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Back in 2006, Sheffield mathematician Clive Humby declared “data is the new oil” after reaping the benefits of helping to set up a supermarket loyalty card scheme. This was the same year that Facebook went mainstream, accelerating the pace of data harvesting and spawning an entire industry devoted to the collection, analysis and monetisation of large sets of personal data. Although many concerns were raised over the following years regarding the potential dangers of the…
Governments around the world have grappled with the challenge of sufficiently taxing international companies – particularly peripatetic tech giants – which aggressively pursue policies of (perfectly legal) tax avoidance. One of the main reasons that so many Silicon Valley icons decide to base their European operations in Dublin (including Google and Apple) is due to the low rate of corporation tax in Ireland (compared to most other EU countries) – and the ability to further…
In the wake of growing data protection concerns around the turn of the century, a framework dubbed “Safe Harbor” was agreed between the EU and the US in 2000, which essentially permitted transatlantic free-flow of personal data. Towards the end of 2015, as a result of one of several legal challenges brought by prolific Austrian privacy campaigner Max Schrems, the European Court of Justice declared the Safe Harbor framework invalid on the grounds that it…
One of the key changes brought about by the General Data Protection Regulation (GDPR), which came into force on 25 May 2018, was a substantial increase in the maximum fines available for data protection breaches, to the higher of €20 million or 4% of global annual turnover. Any breaches which occurred prior to this date were subject to a maximum of £500,000 set by the Data Protection Act 1998 – and this former upper limit…
Information overload is defined by Wikipedia as “the difficulty in understanding an issue and effectively making decisions when one has too much information about that issue” – although, ironically, it offers alternative definitions based on multiple sources! History The concept of excessive information is nothing new. Back in the 16th Century, renaissance scholar Erasmus blamed the printing press for creating too much reading material: “Is there anywhere on Earth exempt from these swarms of new…
Airbnb has been a phenomenal success since it was launched just over a decade ago, arguably creating more choice for travellers seeking accommodation while providing a user friendly platform which allows homeowners to rent out a spare room easily. However, it has also faced mounting criticism from various quarters: city officials claim that investors snap up rental properties to add to their Airbnb portfolio, making it more difficult for local residents to find homes to…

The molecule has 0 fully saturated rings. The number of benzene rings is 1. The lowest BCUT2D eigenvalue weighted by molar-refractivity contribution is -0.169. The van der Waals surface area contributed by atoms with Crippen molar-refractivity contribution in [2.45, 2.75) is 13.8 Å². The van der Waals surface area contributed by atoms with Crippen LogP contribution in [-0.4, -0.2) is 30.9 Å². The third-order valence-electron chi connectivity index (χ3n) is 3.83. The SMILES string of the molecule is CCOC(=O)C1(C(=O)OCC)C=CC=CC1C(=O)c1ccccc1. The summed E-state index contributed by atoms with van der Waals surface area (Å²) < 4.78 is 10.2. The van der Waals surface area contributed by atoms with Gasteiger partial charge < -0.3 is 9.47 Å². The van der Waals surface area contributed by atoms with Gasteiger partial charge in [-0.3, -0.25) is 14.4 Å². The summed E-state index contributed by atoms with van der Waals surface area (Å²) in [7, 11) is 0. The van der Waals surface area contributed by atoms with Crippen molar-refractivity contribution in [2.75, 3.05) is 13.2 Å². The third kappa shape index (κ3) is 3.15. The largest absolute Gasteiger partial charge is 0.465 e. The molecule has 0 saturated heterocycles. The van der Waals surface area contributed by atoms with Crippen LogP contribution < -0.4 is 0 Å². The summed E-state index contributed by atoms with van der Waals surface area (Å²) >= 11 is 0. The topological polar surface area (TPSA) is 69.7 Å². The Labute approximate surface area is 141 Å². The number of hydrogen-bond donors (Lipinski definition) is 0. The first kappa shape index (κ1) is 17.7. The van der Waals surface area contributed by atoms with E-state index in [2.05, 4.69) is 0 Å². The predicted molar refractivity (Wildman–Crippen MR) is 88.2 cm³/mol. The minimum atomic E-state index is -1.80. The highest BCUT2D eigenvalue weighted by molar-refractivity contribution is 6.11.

Internet regulation has been very much in the public eye lately, particularly following the Cambridge Analytica scandal, and the government recently published its Online Harms White Paper which seeks to address some of the concerns surrounding the ‘Wild West Web’. One of the key issues regularly raised is the protection of children from exposure to online pornography. Back in 2013, former PM David Cameron announced that, following extensive discussions between government and internet service providers…
The debate around workplace monitoring of employees has rumbled on for many years now; employers argue that they are entitled to analyse how their staff spend their working day whilst employees claim it impacts upon their privacy. In 2017 the European Court of Human Rights held, in the case of Bărbulescu v Romania, that the actions of an employer in monitoring the instant messaging accounts of an employee breached Article 8 of the European…
The Government published its Online Harms White Paper on 8 April 2019. The consultation, which is open until 1 July 2019, sets out proposals to reduce illegal and harmful online activity. The harms in scope include: harassment and cyberbullying; hate crime and incitement of violence; terrorism, extremist and violent content; revenge/extreme porn, child sexual exploitation and “sexting” by under-18s; organised immigration crime and modern slavery; encouraging or assisting suicide, self-harm and FGM; coercive behaviour and…
A recent major IT failure on the Ministry of Justice network, which reportedly led to the disruption of thousands of cases, highlighted how reliant courts already are upon technology. Commenting in the wake of the fallout, Richard Atkins QC, the chair of the Bar Council, noted that “it illustrates how vulnerable the delivery of justice is with reliance on weak IT systems in our courts.” Although HM Courts & Tribunal Service (HMCTS) has big plans…